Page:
τὴν (article sg fem acc) Untranslated is the Greek definite article, hos, ("the"), which usually precedes a noun and, without a noun, takes the meaning of "the one" or, in the plural, "the ones."

ζωὴν ( noun sg fem acc ) "Life" is zoe, which means "living", "substance", "property", "existence," and, incidentally, "the scum on milk." It has the sense of how we say "make a living" to mean property. Homer used it more to mean the opposite of death.

χωλὸν [uncommon]( adj sg masc acc ) "Halt" is from chôlos, which means "lame", "limping," and "defective." A very similar word, cholos, which means "gall", "bitter", "angry," and "wrathful."

(conj/adv)  "Than" is e which is a particle meaning "either", "or," or "than." OR (exclam) "Or" is e which is an exclamation meaning "hi!" OR (adv) "Or" is e, which is an adverb meaning "in truth" and "of a surety".

τὰς (article pl masc acc) Untranslated is the Greek definite article, hos, ("the"), which usually precedes a noun and, without a noun, takes the meaning of "the one" or, in the plural, "the ones."

δύο (number) "Two" is duo, which means the number "two", "a couple," and "a pair."

πόδας ( noun pl masc acc) "Foot" is pous, which means a "foot", "a talon [of a bird]," and the concept of "to trample" or "to tred upon." -- The word translated as "feet" refers to human feet, birds's talons, and trampling things.

ἔχοντα ( part sg pres act masc acc ) "Having" is echo, which means "to have", "to hold", "to possess", "to keep", "to have charge of", "to have due to one", "to maintain", "to hold fast", "to bear", "to carry", "to keep close", "to keep safe," and "to have means to do."

βληθῆναι  (verb aor inf pass) "Cast" is ballo, which means "to throw", "to let fall," "to cast," "to put", "to pour", "to place money on deposit", "push forward or in front [of animals]", "to shed", "to place", "to pay,"to throw [of dice,]" "to be lucky", "to fall", "to lay as foundation", "to begin to form", "to dash oneself with water," and "to bathe."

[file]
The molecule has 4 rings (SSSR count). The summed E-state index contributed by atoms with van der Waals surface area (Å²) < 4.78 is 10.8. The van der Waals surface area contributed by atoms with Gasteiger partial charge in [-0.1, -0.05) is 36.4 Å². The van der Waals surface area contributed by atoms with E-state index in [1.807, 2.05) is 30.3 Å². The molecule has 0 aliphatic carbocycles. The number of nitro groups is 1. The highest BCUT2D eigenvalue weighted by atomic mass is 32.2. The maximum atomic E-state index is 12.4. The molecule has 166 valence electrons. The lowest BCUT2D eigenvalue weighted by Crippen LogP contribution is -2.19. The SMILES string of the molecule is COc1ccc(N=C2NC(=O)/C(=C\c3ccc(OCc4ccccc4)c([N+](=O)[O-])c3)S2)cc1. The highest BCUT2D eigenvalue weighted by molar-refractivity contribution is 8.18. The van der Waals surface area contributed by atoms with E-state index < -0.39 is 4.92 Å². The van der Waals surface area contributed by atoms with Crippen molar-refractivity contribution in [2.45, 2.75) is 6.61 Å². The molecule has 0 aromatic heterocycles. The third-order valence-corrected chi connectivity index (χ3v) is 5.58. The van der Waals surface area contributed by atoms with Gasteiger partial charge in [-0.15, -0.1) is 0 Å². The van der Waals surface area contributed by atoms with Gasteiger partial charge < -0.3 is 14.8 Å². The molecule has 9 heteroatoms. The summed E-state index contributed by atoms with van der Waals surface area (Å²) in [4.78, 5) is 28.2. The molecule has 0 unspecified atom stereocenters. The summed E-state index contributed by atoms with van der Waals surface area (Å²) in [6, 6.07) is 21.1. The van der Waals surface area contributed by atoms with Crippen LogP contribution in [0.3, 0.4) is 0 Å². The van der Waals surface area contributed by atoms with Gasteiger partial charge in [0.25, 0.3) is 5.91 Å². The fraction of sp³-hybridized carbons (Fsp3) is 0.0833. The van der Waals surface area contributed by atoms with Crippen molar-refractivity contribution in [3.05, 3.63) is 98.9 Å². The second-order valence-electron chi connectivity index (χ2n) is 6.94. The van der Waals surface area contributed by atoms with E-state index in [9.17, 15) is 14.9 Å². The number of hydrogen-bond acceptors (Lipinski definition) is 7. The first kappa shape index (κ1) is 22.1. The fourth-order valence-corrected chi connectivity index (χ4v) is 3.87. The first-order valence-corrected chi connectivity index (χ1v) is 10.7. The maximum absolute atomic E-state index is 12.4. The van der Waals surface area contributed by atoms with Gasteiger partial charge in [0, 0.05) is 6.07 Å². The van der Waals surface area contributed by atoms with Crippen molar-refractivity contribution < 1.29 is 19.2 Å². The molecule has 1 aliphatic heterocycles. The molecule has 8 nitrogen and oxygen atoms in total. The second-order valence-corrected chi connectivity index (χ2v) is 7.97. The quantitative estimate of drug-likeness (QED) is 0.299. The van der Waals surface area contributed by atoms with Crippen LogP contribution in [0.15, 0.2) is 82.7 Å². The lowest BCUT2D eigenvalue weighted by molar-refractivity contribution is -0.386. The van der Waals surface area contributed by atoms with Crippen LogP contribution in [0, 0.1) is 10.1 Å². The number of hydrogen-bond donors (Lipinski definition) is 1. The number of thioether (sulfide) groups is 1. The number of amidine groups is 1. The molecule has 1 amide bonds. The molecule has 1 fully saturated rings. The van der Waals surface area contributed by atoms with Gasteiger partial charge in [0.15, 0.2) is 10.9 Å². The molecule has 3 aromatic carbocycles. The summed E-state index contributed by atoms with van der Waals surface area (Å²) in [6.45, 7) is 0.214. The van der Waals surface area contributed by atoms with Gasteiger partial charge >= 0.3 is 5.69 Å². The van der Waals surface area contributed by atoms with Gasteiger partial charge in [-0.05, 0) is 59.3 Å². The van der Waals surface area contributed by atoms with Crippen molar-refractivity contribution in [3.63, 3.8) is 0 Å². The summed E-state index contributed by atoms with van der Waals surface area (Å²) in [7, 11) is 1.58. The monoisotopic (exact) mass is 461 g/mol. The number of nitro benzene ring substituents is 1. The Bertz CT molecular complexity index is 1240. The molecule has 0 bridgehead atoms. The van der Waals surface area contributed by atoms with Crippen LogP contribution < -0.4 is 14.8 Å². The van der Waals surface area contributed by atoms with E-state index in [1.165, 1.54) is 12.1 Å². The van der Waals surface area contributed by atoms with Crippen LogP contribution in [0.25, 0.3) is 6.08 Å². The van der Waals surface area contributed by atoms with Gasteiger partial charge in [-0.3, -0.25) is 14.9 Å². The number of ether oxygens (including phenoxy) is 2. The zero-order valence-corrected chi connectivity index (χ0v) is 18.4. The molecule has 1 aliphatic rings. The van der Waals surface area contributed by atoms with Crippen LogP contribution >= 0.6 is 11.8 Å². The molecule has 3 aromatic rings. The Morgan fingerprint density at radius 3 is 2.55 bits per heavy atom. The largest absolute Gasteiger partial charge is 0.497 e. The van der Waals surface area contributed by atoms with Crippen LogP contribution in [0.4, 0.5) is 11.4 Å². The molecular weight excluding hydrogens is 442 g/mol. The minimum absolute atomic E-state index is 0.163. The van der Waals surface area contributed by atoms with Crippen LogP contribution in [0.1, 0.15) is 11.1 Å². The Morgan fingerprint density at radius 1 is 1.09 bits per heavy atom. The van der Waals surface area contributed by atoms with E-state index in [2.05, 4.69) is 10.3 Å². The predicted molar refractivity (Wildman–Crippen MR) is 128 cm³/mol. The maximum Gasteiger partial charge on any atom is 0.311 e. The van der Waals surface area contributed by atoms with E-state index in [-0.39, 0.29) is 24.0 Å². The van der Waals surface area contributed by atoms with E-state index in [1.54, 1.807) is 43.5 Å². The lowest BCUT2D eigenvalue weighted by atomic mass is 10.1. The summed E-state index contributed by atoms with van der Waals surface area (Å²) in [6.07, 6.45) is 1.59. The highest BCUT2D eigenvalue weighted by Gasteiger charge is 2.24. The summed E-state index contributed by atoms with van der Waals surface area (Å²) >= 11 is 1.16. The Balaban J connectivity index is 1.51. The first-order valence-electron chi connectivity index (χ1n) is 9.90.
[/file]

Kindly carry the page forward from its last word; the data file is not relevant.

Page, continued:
εἰς (prep) "Into" is eis, which means "into (of place)," "up to (of time)", "until (of time)", "as much as (of measure or limit)", "as far as (of measure or limit)", "towards (to express relation)", "in regard to (to express relation)", "of an end or limit," and "for (of purpose or object)."

τὴν (article sg fem acc) Untranslated is the Greek definite article, hos, ("the"), which usually precedes a noun and, without a noun, takes the meaning of "the one" or, in the plural, "the ones."

γέενναν, ( noun sg fem acc ) "Hell" is geenna which is Greek for Gehenna, the valley of Hinnom (the Hebrew word), south of Jerusalem where trash, including diseased animals and human corpses was burned. A constant fire was kept burning there.

Wordplay: 

The word translated as "cast" usually is used in the sense of "tossed" but it also has the double meaning of "fall," which works well with the foot analogy.

Related Verses: 

Possible Symbolic Meaning: 

This is a variation of verse in Mark 9:43. The first time, Jesus warns us of our hands, which is the symbol for our relationships with others. Here, the foot is the symbol for our physical bodies. Next is the eye, which is the symbol for our mental world.

In the underlying Greek, besides the change from "hand" to "foot," there is another slight change in vocabulary that represents the fun plays on words Christ likes to make. With one leg we "enter into life," but with two legs, we "fall" into the trash heap.  In the previous Mark 9:43, the word used is aperchomai, which is the idea of "departing" as in leaving from a relationship, which is what the hand symbolized.  But here, that word is changed to ballo, which means "to let fall," making a bigger joke on the "stumbling" (skandalizô) part of the verse, adding the idea of falling at the end. The foot symbolizes the physical part of life, so "falling" is a stronger analogy than simply "departing."

The point here is that physical handicaps are meaningless in terms of the bigger picture. The purpose of life is making spiritual progress. Our physical abilities or lack of them dictate what we can do in terms of functioning in this world, but they are immaterial in term of our physical progress. What we need to avoid is wasting our lives. Each age is unique and special. The end of the age is the accounting for our progress or lack of it.

Our failure to make progress in this life sticks with us forever but that doesn't mean that we cannot make progress when we fail.

Sep 22 2019